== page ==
char glazed ribs

Char Glazed Ribs

Char Glazed Ribs

Char Glazed Ribs are popular on the Rib Fest circuit where thousands of racks of ribs are served to the public. The ribs are first smoked low and slow until they’re completely cooked and then they’re finished over direct charcoal heat. This process caramelizes the sauce and seasonings on the outside and gives the ribs a grilled flavor.

If you’re pressed for time and still want to serve ribs, this is a great way to do it. You can cook the ribs ahead of time, hold them in the refrigerator or cooler, and then reheat them on the charcoal grill just before serving.

char glazed ribs

For this recipe start with a couple racks of St. Louis cut Spare Ribs. Remove the membrane and season the ribs with your favorite seasonings. I use a light coat of my Killer Hogs AP rub followed by a dose of Killer Hogs The BBQ Rub.

char glazed ribs

Any smoker can be used for cooking ribs; I fired up my drum smoker and added a chunk of Cherry wood for smoke flavor.

The ribs need about 2 hours in the smoke, and to keep the outside from getting dry spray them with a little apple juice as needed. Once they develop a mahogany color on the outside it’s time to wrap.

char glazed ribs

Place each slab on a sheet of Peach Butcher Paper (you could use foil) and wrap them up tight. Get them back on the pit and continue to cook until the fat renders and the meat pulls back slightly from the bones. This process takes about 1 ½ – 2 hours.

char glazed ribs

At this point the ribs need to rest to stop the cooking process. Vent the butcher paper to let out the heat and just let them hang out loosely covered for about an hour. You can refrigerate them here if you want for serving the following day.

Now it’s time to fire up a charcoal grill and I used my PK Grill 360 with a set of GrillGrates. Get a good medium hot fire going and I like to use a set of grill grates for this process to keep the flavor ups to a minimum.

char glazed ribs

Brush the bone side of each rack with your favorite bbq sauce (I use a 50:50 combo of Killer Hogs The BBQ Sauce mixed with my Killer Hogs Vinegar sauce).

char grilled ribs

Place the ribs bone down on the grill grates and brush the meat side with sauce as well. Grill the ribs on both sides about 3-4 minutes each. At this point they’re ready to serve.

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Char Glazed Ribs
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Char Glazed Ribs


  • 2 slabs St. Louis Spare Ribs
  • ¼ cup Killer Hogs AP Rub
  • ¼ cup Killer Hogs The BBQ Rub
  • 12oz Apple Juice
  • ½ cup Killer Hogs The BBQ Sauce
  • ½ cup Killer Hogs Vinegar Sauce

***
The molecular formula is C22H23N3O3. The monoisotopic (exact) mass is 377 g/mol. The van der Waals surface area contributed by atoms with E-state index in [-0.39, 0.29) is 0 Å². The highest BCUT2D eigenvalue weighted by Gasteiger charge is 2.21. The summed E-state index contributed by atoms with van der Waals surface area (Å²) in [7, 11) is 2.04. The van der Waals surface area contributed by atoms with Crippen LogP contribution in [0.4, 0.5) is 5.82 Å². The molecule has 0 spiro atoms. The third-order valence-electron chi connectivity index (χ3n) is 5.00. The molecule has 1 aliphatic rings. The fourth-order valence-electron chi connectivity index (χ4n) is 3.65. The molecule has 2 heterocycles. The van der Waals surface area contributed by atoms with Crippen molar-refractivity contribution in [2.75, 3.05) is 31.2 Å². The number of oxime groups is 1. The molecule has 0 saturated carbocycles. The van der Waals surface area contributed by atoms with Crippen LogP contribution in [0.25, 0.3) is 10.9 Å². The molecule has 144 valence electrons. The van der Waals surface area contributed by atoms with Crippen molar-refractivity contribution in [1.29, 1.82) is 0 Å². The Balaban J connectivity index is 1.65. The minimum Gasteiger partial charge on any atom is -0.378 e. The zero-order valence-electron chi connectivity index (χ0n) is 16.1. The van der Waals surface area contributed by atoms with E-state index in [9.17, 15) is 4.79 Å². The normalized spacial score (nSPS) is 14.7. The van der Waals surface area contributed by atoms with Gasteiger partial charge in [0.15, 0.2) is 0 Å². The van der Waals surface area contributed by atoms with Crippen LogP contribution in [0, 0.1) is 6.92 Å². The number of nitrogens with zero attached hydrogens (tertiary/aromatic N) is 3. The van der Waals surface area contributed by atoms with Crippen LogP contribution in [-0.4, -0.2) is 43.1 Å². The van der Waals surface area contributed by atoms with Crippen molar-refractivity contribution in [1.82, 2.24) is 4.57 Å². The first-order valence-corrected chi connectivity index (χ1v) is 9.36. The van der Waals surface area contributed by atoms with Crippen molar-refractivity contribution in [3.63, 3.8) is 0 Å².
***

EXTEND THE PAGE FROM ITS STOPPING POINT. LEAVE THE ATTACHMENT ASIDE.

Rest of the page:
1. Prepare UDS Drum smoker or other smoker for indirect cooking at 250⁰ add 1-2 chunks of cherry wood to hot coals for smoke flavor.
  2. Remove the membrane from the bone side of each slab of ribs and trim excess fat. Season each slab on both sides with AP rub followed by The BBQ Rub. (substitute your favorite seasonings if desired)
  3. Place each slab on the smoker and cook for 2 hours spritzing with Apple Juice every 30 minutes.
  4. Wrap each slab in Peach Butcher paper (un-waxed) and place back on the pit for 1 ½ hours or until tender.
  5. Rest the ribs for at least 1 hour or in the refrigerator overnight.
  6. Prepare charcoal grill for direct grilling over medium high heat.
  7. Combine both sauces and brush over the back side of each slab. Place each directly on the cooking grate bone side down and brush sauce over the top (meat) side.
  8. Grill the ribs for 3-4 minutes on each side and serve.

Malcom Reed
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Char Glazed Ribs

Comments 11

  1. I didn’t read all the reviews so sorry if you addressed this but what is that orange and black thing you spritzed the ribs with?

    1. Post
  2. Great recipe. I signed up to bring some pineapple-BBQ ribs to a party this coming weekend and I think I’ll use this method to get a little caramelization in the sauce. Planning on mixing your BBQ sauce with some pineapple preserves and maybe adding some fresh crushed pineapple and putting some grilled rings on top for serving.

  3. Hey Malcom, I love your advice and videos, you really kill it. In one video you chose to use foil to crutch your ribs but in another, you chose butcher paper. What would determine which you use and do you prefer one over the other? Thanks for your time.


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